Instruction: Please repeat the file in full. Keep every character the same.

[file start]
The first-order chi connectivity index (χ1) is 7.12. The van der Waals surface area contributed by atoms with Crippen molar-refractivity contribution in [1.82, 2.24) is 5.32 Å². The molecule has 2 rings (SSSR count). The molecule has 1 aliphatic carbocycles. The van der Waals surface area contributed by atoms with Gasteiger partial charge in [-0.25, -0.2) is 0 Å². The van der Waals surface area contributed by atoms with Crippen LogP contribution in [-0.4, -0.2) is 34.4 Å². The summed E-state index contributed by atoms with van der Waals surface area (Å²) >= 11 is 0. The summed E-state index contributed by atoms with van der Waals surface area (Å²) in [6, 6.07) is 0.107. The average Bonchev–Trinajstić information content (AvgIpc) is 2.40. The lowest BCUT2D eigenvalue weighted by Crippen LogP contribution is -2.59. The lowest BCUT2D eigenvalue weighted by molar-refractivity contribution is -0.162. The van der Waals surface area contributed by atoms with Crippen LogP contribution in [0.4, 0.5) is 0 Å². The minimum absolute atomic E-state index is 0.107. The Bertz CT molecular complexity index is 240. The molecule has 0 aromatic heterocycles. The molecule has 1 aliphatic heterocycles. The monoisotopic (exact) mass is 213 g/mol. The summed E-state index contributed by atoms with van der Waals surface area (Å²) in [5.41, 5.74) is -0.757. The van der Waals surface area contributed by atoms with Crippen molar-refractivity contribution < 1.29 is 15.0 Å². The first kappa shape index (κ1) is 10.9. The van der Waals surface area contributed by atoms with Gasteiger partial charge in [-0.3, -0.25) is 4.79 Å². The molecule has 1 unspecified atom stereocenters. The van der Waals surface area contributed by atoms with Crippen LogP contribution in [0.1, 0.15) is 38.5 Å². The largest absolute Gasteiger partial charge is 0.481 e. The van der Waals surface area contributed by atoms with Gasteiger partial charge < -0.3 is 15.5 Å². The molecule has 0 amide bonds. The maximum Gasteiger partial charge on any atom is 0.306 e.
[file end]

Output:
The first-order chi connectivity index (χ1) is 7.12. The van der Waals surface area contributed by atoms with Crippen molar-refractivity contribution in [1.82, 2.24) is 5.32 Å². The molecule has 2 rings (SSSR count). The molecule has 1 aliphatic carbocycles. The van der Waals surface area contributed by atoms with Gasteiger partial charge in [-0.25, -0.2) is 0 Å². The van der Waals surface area contributed by atoms with Crippen LogP contribution in [-0.4, -0.2) is 34.4 Å². The summed E-state index contributed by atoms with van der Waals surface area (Å²) >= 11 is 0. The summed E-state index contributed by atoms with van der Waals surface area (Å²) in [6, 6.07) is 0.107. The average Bonchev–Trinajstić information content (AvgIpc) is 2.40. The lowest BCUT2D eigenvalue weighted by Crippen LogP contribution is -2.59. The lowest BCUT2D eigenvalue weighted by molar-refractivity contribution is -0.162. The van der Waals surface area contributed by atoms with Crippen LogP contribution in [0.4, 0.5) is 0 Å². The minimum absolute atomic E-state index is 0.107. The Bertz CT molecular complexity index is 240. The molecule has 0 aromatic heterocycles. The molecule has 1 aliphatic heterocycles. The monoisotopic (exact) mass is 213 g/mol. The summed E-state index contributed by atoms with van der Waals surface area (Å²) in [5.41, 5.74) is -0.757. The van der Waals surface area contributed by atoms with Crippen molar-refractivity contribution < 1.29 is 15.0 Å². The first kappa shape index (κ1) is 10.9. The van der Waals surface area contributed by atoms with Gasteiger partial charge in [-0.3, -0.25) is 4.79 Å². The molecule has 1 unspecified atom stereocenters. The van der Waals surface area contributed by atoms with Crippen LogP contribution in [0.1, 0.15) is 38.5 Å². The largest absolute Gasteiger partial charge is 0.481 e. The van der Waals surface area contributed by atoms with Gasteiger partial charge < -0.3 is 15.5 Å². The molecule has 0 amide bonds. The maximum Gasteiger partial charge on any atom is 0.306 e.